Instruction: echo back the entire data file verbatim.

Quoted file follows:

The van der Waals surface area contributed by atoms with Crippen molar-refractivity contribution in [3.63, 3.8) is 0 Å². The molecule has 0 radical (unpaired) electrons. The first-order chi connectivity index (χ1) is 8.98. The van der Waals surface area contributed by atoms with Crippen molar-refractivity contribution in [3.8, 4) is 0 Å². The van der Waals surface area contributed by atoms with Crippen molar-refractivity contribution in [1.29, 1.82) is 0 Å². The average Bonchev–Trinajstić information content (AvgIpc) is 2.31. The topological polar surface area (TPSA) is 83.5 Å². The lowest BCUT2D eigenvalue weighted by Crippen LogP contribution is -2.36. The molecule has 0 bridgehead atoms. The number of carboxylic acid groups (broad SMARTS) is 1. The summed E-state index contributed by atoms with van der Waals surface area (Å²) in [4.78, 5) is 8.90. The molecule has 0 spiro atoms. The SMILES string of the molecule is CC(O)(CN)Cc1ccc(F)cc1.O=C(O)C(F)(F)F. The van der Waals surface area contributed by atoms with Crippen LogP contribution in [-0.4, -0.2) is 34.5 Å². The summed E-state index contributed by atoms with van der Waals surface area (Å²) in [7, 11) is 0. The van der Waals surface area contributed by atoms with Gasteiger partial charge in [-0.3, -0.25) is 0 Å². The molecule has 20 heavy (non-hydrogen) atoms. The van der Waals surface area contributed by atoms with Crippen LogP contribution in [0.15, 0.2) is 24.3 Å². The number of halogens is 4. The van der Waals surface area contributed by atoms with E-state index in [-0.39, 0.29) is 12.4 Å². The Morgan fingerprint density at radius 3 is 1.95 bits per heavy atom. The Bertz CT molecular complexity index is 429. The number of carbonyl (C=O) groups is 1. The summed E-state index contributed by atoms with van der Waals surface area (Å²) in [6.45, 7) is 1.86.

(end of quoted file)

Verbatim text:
The van der Waals surface area contributed by atoms with Crippen molar-refractivity contribution in [3.63, 3.8) is 0 Å². The molecule has 0 radical (unpaired) electrons. The first-order chi connectivity index (χ1) is 8.98. The van der Waals surface area contributed by atoms with Crippen molar-refractivity contribution in [3.8, 4) is 0 Å². The van der Waals surface area contributed by atoms with Crippen molar-refractivity contribution in [1.29, 1.82) is 0 Å². The average Bonchev–Trinajstić information content (AvgIpc) is 2.31. The topological polar surface area (TPSA) is 83.5 Å². The lowest BCUT2D eigenvalue weighted by Crippen LogP contribution is -2.36. The molecule has 0 bridgehead atoms. The number of carboxylic acid groups (broad SMARTS) is 1. The summed E-state index contributed by atoms with van der Waals surface area (Å²) in [4.78, 5) is 8.90. The molecule has 0 spiro atoms. The SMILES string of the molecule is CC(O)(CN)Cc1ccc(F)cc1.O=C(O)C(F)(F)F. The van der Waals surface area contributed by atoms with Crippen LogP contribution in [-0.4, -0.2) is 34.5 Å². The summed E-state index contributed by atoms with van der Waals surface area (Å²) in [7, 11) is 0. The van der Waals surface area contributed by atoms with Gasteiger partial charge in [-0.3, -0.25) is 0 Å². The molecule has 20 heavy (non-hydrogen) atoms. The van der Waals surface area contributed by atoms with Crippen LogP contribution in [0.15, 0.2) is 24.3 Å². The number of halogens is 4. The van der Waals surface area contributed by atoms with E-state index in [-0.39, 0.29) is 12.4 Å². The Morgan fingerprint density at radius 3 is 1.95 bits per heavy atom. The Bertz CT molecular complexity index is 429. The number of carbonyl (C=O) groups is 1. The summed E-state index contributed by atoms with van der Waals surface area (Å²) in [6.45, 7) is 1.86.